The Equality Campaign, Rainbow Families Victoria and Alex Greenwich MP have been collecting stories from LGBTIQ people who had experienced discrimination or exclusion at religious schools to be presented to MPs in Canberra today. Over 48 hours, more than 800 people wrote to the Equality Campaign sharing their support for removing discrimination against LGBTIQ people in schools and sharing their stories of discrimination.

“No one should be mistreated because of who they are or who they love. Kids in schools should be focusing on classes, homework and building friendships, not living in fear,” said Ms Brown.

Read examples of stories of discrimination here.

A former student from a Catholic Marist college has shared his story of discrimination at school:

“My peers' reaction to my sexuality was expected, losing friends, everyone hating me, girls feeling weird around me in the PE change rooms, people pointing and laughing at me, teachers on duty doing nothing and telling me "kids will be kids", but when my English Teacher also discriminated against me for my sexuality, I was shocked.

She had asked the class to write an essay on anything we felt passionate about as practice for our year 10 certificate, I chose a topic about equality for gay people. Before I even put pen to paper she asked me what I was doing and I told her. She called me up to her and told me that I was disgusting and that I will never be allowed to write anything like that in her classroom. She looked me in the eyes and told me that not only was I disgusting but I was a disgrace to the school and to my Catholic religion.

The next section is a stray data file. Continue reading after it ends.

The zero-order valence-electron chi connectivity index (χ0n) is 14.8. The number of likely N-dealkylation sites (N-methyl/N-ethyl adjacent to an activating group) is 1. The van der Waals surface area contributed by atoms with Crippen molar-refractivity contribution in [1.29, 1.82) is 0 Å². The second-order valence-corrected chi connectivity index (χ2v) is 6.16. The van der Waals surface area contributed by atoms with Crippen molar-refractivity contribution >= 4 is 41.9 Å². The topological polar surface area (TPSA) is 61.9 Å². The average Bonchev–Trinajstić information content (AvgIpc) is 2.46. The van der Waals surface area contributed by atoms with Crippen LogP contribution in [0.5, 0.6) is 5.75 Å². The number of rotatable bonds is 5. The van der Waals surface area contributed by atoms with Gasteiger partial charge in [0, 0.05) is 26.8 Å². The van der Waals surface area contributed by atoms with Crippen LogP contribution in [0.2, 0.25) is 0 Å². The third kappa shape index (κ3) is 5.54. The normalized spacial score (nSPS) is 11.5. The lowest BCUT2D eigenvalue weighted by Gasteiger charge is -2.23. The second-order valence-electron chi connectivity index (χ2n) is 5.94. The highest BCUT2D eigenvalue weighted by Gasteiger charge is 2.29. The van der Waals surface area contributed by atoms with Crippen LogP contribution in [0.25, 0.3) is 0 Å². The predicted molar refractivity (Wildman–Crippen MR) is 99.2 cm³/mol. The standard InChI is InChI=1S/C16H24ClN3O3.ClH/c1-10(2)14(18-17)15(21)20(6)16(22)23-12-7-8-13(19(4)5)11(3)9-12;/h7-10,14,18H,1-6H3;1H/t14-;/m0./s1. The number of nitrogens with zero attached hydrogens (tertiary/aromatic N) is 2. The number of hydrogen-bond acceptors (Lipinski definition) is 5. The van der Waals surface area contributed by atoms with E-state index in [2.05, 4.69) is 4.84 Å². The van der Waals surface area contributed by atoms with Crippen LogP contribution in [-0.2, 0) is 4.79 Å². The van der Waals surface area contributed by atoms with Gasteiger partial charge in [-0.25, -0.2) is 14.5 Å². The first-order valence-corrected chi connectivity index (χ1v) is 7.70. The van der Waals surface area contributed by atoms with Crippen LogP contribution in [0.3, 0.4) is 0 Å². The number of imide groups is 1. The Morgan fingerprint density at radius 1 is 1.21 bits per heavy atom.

I said nothing while she was yelling at me, but when she was done I said "I believe love is love, regardless of gender". She instantly yelled at me to get out. She took me outside and screamed at me further until she got my year coordinator's attention, she told him what happened and he took me to his office where he told me, "You're skating on thin ice, and I don't know if we should let you into Senior School".

In my religion class shortly after, we each had to write a speech on bullying. I chose to not do my speech on statistics and how bad it is like everyone else, my speech was about my peers, what it's like to go from getting A's to being depressed and getting E's and I spoke about my experience with my English teacher. Three quarters of the way through I broke out into tears in front of my class and by the end of that term I had left the school. I'd had enough. I now work in retail and have no shot at becoming the psychologist that I wanted to be.

That school was a constant hell from year eight when my sexuality got out until the day I left, and now the rest of my life will reflect that school's actions, or should I say lack of actions to help me.

I know that it is too late for me to do anything; I know that I am now stuck in retail, but I am not writing this for myself ... The laws need to be changed; I wouldn't wish this on anyone.”

Read the joint LGBTI community statement with the full 50 signatories here.

Read examples of stories of discrimination here.

For interviews and media enquiries please call:

Michelle Bennett, Director of Communications, Human Rights Law Centre, 0419 100 519